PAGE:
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Works-in-progress by Diane Edison, April 2020.


1. Recent self-portrait in progress by Diane Edison.

2. Portrait of Edison's wife Daphne in progress.

3. Another self-portrait in progress.

We recently checked in with Diane Edison who is adjusting to working from home in Athens, GA. While juggling her teaching responsibilities at the University of Georgia, where she has been a professor of painting and drawing for over twenty years, she continues to develop her direct, nuanced portraiture. Using either color or monochrome pencil on black paper, Edison in effect works in reverse: drawing reductively until the image emerges. However, Edison also uses her work as a form of autobiography, choosing to depict the people in her life that she deems significant. Currently Diane has been working on portraits of herself and her wife Daphne, two subjects she has returned to often over the years. She shares:


"Working in my new space was a short-term problem in the beginning. Because of the stay in place orders, I could not retrieve all of my supplies. I did however bring home work-in-progress and my color pencils and paper. My studio is the bedroom that my daughter had used. I downsized from a loft space to a 288 square foot room. Ironically, when I had all of that space, I tended to work in smaller areas around the larger the room, that were no bigger than my current space. It’s starting to grow on me because it is an intimate space with great light. And I am home. My practice has always predominantly featured up close self-portraits using color pencil on black paper; my current work is limited to four tones of grey pencil.  Daphne, my wife of 29 years, continues to be my reluctant muse. Her portraits have been executed in oils, pastels and color pencil and I have created several double portraits of she and I. We are isolating together and it has been a good experience so far. If that changes over time, it will make for an interesting series. At the same time, I am currently finishing up the spring semester painting classes through zoom and email. It has been quite the adjustment, not having that hands-on experience with my classes."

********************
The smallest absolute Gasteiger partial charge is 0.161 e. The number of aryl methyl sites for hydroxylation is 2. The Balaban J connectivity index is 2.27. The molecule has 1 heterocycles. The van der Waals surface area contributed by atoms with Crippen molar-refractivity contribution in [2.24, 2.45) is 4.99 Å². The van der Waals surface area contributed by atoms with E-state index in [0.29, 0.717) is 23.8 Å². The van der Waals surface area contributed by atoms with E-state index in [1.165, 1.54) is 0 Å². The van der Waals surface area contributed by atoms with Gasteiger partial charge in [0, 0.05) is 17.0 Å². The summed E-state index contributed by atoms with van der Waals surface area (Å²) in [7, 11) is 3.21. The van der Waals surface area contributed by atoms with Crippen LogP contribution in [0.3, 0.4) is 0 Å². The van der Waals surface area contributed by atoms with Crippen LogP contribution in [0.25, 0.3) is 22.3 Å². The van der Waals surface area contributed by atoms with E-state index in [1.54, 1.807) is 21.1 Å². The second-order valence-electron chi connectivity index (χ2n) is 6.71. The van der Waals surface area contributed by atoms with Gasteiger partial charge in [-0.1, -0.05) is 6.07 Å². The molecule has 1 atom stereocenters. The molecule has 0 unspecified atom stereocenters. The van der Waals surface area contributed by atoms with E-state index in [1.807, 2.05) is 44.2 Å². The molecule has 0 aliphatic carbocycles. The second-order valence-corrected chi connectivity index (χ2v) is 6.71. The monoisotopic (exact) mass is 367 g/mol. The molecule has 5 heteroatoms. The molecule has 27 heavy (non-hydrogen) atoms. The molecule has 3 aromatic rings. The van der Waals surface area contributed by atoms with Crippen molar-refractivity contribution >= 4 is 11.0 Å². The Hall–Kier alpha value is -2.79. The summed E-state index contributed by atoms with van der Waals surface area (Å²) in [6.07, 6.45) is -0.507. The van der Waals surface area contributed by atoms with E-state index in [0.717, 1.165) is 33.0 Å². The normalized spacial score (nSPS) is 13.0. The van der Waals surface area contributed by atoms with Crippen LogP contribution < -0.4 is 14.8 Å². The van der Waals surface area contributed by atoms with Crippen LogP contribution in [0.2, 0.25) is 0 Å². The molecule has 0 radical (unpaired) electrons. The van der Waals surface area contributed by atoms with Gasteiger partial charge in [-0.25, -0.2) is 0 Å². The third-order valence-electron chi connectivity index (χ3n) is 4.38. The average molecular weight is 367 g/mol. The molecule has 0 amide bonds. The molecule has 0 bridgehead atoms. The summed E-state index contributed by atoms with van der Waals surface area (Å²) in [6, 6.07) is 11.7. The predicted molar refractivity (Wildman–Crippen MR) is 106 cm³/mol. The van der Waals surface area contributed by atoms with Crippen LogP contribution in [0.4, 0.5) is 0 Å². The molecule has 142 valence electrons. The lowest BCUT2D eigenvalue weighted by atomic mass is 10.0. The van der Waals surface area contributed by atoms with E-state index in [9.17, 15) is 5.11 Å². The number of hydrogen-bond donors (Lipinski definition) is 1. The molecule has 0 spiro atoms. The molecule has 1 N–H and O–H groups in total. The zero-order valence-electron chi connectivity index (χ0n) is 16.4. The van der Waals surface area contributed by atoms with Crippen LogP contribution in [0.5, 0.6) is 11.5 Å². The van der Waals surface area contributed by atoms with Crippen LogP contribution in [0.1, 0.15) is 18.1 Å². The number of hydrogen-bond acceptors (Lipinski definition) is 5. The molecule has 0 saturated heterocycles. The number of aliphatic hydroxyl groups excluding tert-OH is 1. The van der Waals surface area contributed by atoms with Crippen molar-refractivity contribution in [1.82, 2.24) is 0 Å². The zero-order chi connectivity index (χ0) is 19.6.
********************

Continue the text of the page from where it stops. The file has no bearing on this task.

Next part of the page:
Here are images of Diane's current works-in-progress; you can see more portraits of her and Daphne here.